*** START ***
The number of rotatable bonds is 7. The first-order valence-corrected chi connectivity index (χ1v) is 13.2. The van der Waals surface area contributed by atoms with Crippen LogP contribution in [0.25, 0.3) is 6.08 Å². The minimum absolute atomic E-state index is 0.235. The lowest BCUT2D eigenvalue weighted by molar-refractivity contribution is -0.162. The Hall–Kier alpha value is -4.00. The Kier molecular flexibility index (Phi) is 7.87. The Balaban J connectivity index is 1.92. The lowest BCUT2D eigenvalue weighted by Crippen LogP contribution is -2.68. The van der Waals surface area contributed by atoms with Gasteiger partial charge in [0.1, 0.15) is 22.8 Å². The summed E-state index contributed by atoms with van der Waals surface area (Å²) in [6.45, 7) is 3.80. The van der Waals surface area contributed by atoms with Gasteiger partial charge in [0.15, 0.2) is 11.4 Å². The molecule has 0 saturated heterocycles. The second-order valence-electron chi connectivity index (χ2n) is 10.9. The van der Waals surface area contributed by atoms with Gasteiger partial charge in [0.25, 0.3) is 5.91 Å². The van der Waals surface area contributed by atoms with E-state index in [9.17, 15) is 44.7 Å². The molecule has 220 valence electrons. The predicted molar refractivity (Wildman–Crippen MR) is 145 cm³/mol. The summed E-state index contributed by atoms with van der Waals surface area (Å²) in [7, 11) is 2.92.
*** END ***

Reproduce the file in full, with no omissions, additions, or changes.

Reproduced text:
The number of rotatable bonds is 7. The first-order valence-corrected chi connectivity index (χ1v) is 13.2. The van der Waals surface area contributed by atoms with Crippen LogP contribution in [0.25, 0.3) is 6.08 Å². The minimum absolute atomic E-state index is 0.235. The lowest BCUT2D eigenvalue weighted by molar-refractivity contribution is -0.162. The Hall–Kier alpha value is -4.00. The Kier molecular flexibility index (Phi) is 7.87. The Balaban J connectivity index is 1.92. The lowest BCUT2D eigenvalue weighted by Crippen LogP contribution is -2.68. The van der Waals surface area contributed by atoms with Gasteiger partial charge in [0.1, 0.15) is 22.8 Å². The summed E-state index contributed by atoms with van der Waals surface area (Å²) in [6.45, 7) is 3.80. The van der Waals surface area contributed by atoms with Gasteiger partial charge in [0.15, 0.2) is 11.4 Å². The molecule has 0 saturated heterocycles. The second-order valence-electron chi connectivity index (χ2n) is 10.9. The van der Waals surface area contributed by atoms with Gasteiger partial charge in [0.25, 0.3) is 5.91 Å². The van der Waals surface area contributed by atoms with E-state index in [9.17, 15) is 44.7 Å². The molecule has 220 valence electrons. The predicted molar refractivity (Wildman–Crippen MR) is 145 cm³/mol. The summed E-state index contributed by atoms with van der Waals surface area (Å²) in [7, 11) is 2.92.